# 4.3: Exothermic and Endothermic Processes


## Units of Heat

Heat flow is measured in one of two common units: the calorie and the joule. The joule $$\left( \text{J} \right)$$ is the SI unit of energy. The calorie is familiar because it is commonly used when referring to the amount of energy contained within food. A calorie $$\left( \text{cal} \right)$$ is the quantity of heat required to raise the temperature of 1 gram of water by $$1^\text{o} \text{C}$$. For example, raising the temperature of $$100 \: \text{g}$$ of water from $$20^\text{o} \text{C}$$ to $$22^\text{o} \text{C}$$ would require $$100 \times 2 = 200 \: \text{cal}$$.

Calories contained within food are actually kilocalories $$\left( \text{kcal} \right)$$. In other words, if a certain snack contains 85 food calories, it actually contains $$85 \: \text{kcal}$$ or $$85,000 \: \text{cal}$$. In order to make the distinction, the dietary calorie is written with a capital C.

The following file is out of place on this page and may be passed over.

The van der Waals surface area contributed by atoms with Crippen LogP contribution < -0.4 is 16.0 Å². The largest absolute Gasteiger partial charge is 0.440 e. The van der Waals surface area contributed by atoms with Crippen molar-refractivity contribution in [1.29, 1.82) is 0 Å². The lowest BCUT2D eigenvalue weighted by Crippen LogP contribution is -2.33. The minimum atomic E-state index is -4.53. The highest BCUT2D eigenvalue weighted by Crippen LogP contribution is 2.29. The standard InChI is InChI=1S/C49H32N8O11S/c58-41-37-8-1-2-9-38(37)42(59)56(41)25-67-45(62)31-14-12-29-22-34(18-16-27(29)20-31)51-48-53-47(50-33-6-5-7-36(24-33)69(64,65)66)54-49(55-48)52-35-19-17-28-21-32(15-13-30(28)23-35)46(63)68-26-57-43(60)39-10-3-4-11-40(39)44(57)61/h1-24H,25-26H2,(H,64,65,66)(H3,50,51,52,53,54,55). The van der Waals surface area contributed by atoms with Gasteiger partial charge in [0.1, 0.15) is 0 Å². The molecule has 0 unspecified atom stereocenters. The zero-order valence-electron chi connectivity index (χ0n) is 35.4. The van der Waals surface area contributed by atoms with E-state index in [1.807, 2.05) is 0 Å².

$1 \: \text{kilocalorie} = 1 \: \text{Calorie} = 1000 \: \text{calories}$

To say that the snack "contains" 85 Calories means that $$85 \: \text{kcal}$$ of energy are released when that snack is processed by the human body.

Heat changes in chemical reactions are typically measured in joules rather than calories. The conversion between a joule and a calorie is shown below.

$1 \: \text{J} = 0.2390 \: \text{cal or} \: 1 \: \text{cal} = 4.184 \: \text{J}$

We can calculate the amount of heat released in kilojoules when a 400 Calorie hamburger is digested:

$400. \: \text{Cal} = 400. \: \text{kcal} \times \frac{4.184 \: \text{kJ}}{1 \: \text{kcal}} = 1.67 \times 10^3 \: \text{kJ}$

## Summary

• Common units for heat include Joules (J)  and calories (cal); 1 cal = 1.184 J
• 1 food Calorie (Cal) = 1000 cal